Walking Home: A Traveler in the Alaskan Wilderness, A Journey Into the Human Heart by Lynn Schooler (2010, Bloomsbury; 270 pages)
Walking Home by Lynn Schooler blends Alaskan wilderness adventure, history, and personal narrative to result in a compelling read. Schooler’s writing is poetic both in its descriptions of the natural world—Juneau and the nearby coast from Lituya Bay to Yakutat Bay—as well as in its exploration of his own emotional terrain as he experiences personal loss. While I’m drawn to Schooler’s poetic style, perhaps what I most enjoy is his ability to wrap his present day, at times gripping, Alaska adventure story in historical stories about the places he travels through. As Schooler boats the coast from Juneau to Lituya Bay, the tales of early European explorers mapping the coast and some of their first interactions with the Native Alaskans living in that “wilderness” weave in and out of his own story, like clouds clinging to the shoulders of mountains, revealing some peaks and shrouding others. Riveting details about the earthquake and resulting avalanches and tsunami that devastated Lituya Bay in 1958 wind through Schooler’s own trip into Lituya Bay where he then begins a journey by foot. Walking Home is a beautiful book that any reader who enjoys a good adventure story but craves a bit more will be delighted by.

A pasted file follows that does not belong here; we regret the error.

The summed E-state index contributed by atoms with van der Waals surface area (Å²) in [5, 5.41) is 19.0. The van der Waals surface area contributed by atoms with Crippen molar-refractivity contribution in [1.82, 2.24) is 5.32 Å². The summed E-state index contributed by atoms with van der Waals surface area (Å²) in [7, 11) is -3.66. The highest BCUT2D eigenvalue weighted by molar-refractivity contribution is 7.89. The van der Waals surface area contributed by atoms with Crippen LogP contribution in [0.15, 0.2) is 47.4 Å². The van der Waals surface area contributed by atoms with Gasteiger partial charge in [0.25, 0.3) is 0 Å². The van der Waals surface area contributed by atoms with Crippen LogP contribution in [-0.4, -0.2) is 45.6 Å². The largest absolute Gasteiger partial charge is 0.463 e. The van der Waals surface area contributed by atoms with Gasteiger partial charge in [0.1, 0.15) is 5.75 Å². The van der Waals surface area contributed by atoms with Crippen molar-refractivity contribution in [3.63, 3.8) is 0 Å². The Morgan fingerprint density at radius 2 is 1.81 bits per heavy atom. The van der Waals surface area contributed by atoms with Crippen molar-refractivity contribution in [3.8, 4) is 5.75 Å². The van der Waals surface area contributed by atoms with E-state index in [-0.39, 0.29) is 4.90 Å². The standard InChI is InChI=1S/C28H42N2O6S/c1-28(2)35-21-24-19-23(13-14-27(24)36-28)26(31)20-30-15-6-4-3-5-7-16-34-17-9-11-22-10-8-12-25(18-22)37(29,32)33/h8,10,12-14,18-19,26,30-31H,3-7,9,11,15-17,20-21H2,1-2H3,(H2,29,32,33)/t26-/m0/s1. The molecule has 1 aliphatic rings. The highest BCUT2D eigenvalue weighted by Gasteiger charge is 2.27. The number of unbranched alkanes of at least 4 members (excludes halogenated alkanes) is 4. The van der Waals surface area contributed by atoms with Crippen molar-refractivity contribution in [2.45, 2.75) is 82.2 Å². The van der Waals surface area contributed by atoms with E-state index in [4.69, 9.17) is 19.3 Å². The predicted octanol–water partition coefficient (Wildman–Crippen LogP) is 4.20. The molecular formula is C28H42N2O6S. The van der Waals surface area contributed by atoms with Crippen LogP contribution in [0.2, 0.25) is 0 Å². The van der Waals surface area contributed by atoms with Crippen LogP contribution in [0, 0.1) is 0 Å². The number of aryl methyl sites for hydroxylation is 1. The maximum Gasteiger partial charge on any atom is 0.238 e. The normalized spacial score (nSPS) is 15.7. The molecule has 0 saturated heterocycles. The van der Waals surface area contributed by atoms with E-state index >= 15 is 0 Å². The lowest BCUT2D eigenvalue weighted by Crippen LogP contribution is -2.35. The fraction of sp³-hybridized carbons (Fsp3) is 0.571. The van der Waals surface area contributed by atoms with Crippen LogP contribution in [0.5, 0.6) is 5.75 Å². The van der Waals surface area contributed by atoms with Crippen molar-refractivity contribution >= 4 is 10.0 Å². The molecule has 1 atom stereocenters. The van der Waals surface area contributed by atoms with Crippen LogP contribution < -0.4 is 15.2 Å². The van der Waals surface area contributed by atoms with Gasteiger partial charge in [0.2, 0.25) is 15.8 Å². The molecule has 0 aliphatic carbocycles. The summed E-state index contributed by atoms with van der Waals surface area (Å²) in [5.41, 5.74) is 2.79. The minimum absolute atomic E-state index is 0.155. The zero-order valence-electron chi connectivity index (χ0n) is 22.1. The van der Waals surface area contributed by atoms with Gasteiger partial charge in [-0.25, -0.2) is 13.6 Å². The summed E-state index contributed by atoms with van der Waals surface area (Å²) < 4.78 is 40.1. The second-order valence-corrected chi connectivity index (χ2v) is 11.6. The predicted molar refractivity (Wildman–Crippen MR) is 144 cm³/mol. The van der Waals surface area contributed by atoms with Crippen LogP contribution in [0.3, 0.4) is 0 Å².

Find this title in our catalog: Walking Home